Saturday, November 28, 2015

Antietam Then & Now: View of Union battery from Pry farm

In his ground-breaking 1978 book, Antietam: The Photographic Legacy of America's Bloodiest Day, William Frassanito explained why this wartime image by Alexander Gardner does not show actual fighting, as many have believed. Taken from near the Philip Pry house on or after Sept. 18, 1862, it shows inactive Union reserves behind the lines on the eastern side of Antietam Creek.

"The smoke in the right distance, previously thought to indicate rifle fire, turned out to be smoke from campfires; upon closer inspection, the artillery battery in the left distance stands inactive, its guns still attached to their limber chests," Frassanito wrote. "The man in the foreground, probably posed, is gazing through his binoculars toward the front-line positions near Bloody Lane, a mile distance and on the opposite side of Antietam Creek."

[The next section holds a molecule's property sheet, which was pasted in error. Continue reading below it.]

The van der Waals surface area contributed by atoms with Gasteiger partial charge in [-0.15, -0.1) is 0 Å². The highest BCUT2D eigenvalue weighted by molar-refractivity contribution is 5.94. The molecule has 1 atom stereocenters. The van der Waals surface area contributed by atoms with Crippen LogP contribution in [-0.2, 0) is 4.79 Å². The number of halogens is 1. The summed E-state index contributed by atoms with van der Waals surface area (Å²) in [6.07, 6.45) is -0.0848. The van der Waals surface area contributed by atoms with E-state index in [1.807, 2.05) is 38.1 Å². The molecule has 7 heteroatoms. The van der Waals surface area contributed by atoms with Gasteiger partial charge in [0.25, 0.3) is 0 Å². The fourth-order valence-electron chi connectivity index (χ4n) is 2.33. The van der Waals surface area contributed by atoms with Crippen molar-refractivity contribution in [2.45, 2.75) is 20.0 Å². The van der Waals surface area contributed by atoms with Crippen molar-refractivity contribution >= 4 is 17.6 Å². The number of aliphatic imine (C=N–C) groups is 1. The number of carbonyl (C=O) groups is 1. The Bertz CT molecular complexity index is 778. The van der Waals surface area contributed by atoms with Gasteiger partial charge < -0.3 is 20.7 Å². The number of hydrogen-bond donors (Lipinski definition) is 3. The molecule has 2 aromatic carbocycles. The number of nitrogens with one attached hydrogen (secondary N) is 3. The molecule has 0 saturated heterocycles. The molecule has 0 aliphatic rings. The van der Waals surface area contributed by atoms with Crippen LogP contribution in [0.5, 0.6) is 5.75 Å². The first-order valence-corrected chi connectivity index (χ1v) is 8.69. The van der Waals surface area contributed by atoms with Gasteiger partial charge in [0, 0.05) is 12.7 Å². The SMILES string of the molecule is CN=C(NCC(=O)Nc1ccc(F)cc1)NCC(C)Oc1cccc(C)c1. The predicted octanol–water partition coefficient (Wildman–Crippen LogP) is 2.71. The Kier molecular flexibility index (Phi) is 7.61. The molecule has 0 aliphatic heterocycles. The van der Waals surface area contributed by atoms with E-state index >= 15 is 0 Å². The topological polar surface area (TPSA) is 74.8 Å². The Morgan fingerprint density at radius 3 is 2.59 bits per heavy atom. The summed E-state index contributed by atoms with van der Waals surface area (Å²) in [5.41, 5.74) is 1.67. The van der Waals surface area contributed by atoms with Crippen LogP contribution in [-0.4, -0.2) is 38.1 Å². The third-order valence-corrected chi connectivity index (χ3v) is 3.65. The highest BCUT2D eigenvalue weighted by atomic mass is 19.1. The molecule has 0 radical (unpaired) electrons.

During an Antietam visit in September 2015, I shot the "now" image from a spot near where Gardner took his photograph. I used the fabulous, free and easy-to-use Juxtapose to create the slider. What was a largely open ground in 1862 is now blanketed with trees.

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